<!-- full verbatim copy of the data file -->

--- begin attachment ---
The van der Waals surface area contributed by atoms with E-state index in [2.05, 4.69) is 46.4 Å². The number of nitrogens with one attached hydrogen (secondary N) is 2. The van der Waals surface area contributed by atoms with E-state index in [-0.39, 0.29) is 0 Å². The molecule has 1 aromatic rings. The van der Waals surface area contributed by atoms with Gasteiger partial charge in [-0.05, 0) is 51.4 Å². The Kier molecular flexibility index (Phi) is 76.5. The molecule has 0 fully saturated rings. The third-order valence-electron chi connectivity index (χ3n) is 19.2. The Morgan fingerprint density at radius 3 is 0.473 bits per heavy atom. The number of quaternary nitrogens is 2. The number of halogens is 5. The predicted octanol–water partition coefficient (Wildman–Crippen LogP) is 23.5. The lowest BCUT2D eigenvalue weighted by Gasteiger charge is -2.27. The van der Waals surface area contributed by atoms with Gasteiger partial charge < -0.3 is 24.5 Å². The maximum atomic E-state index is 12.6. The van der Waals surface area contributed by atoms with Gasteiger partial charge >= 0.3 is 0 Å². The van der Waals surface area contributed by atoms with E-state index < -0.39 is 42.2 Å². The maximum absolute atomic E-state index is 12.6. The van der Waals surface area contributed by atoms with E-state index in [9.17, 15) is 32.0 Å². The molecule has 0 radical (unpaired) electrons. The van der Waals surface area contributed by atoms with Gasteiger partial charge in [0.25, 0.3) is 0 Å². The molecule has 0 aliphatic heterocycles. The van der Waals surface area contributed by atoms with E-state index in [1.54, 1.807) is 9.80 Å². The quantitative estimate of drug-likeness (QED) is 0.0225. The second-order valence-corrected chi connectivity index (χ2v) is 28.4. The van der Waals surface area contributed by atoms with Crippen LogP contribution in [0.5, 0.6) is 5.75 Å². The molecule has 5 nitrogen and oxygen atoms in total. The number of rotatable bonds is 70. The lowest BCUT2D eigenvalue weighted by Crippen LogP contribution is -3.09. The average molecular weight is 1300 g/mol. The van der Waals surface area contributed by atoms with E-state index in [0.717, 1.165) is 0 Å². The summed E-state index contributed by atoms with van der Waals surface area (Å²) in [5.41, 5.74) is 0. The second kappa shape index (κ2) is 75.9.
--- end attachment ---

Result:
The van der Waals surface area contributed by atoms with E-state index in [2.05, 4.69) is 46.4 Å². The number of nitrogens with one attached hydrogen (secondary N) is 2. The van der Waals surface area contributed by atoms with E-state index in [-0.39, 0.29) is 0 Å². The molecule has 1 aromatic rings. The van der Waals surface area contributed by atoms with Gasteiger partial charge in [-0.05, 0) is 51.4 Å². The Kier molecular flexibility index (Phi) is 76.5. The molecule has 0 fully saturated rings. The third-order valence-electron chi connectivity index (χ3n) is 19.2. The Morgan fingerprint density at radius 3 is 0.473 bits per heavy atom. The number of quaternary nitrogens is 2. The number of halogens is 5. The predicted octanol–water partition coefficient (Wildman–Crippen LogP) is 23.5. The lowest BCUT2D eigenvalue weighted by Gasteiger charge is -2.27. The van der Waals surface area contributed by atoms with Gasteiger partial charge < -0.3 is 24.5 Å². The maximum atomic E-state index is 12.6. The van der Waals surface area contributed by atoms with Gasteiger partial charge >= 0.3 is 0 Å². The van der Waals surface area contributed by atoms with E-state index < -0.39 is 42.2 Å². The maximum absolute atomic E-state index is 12.6. The van der Waals surface area contributed by atoms with E-state index in [9.17, 15) is 32.0 Å². The molecule has 0 radical (unpaired) electrons. The van der Waals surface area contributed by atoms with Gasteiger partial charge in [0.25, 0.3) is 0 Å². The molecule has 0 aliphatic heterocycles. The van der Waals surface area contributed by atoms with E-state index in [1.54, 1.807) is 9.80 Å². The quantitative estimate of drug-likeness (QED) is 0.0225. The second-order valence-corrected chi connectivity index (χ2v) is 28.4. The van der Waals surface area contributed by atoms with Crippen LogP contribution in [0.5, 0.6) is 5.75 Å². The molecule has 5 nitrogen and oxygen atoms in total. The number of rotatable bonds is 70. The lowest BCUT2D eigenvalue weighted by Crippen LogP contribution is -3.09. The average molecular weight is 1300 g/mol. The van der Waals surface area contributed by atoms with E-state index in [0.717, 1.165) is 0 Å². The summed E-state index contributed by atoms with van der Waals surface area (Å²) in [5.41, 5.74) is 0. The second kappa shape index (κ2) is 75.9.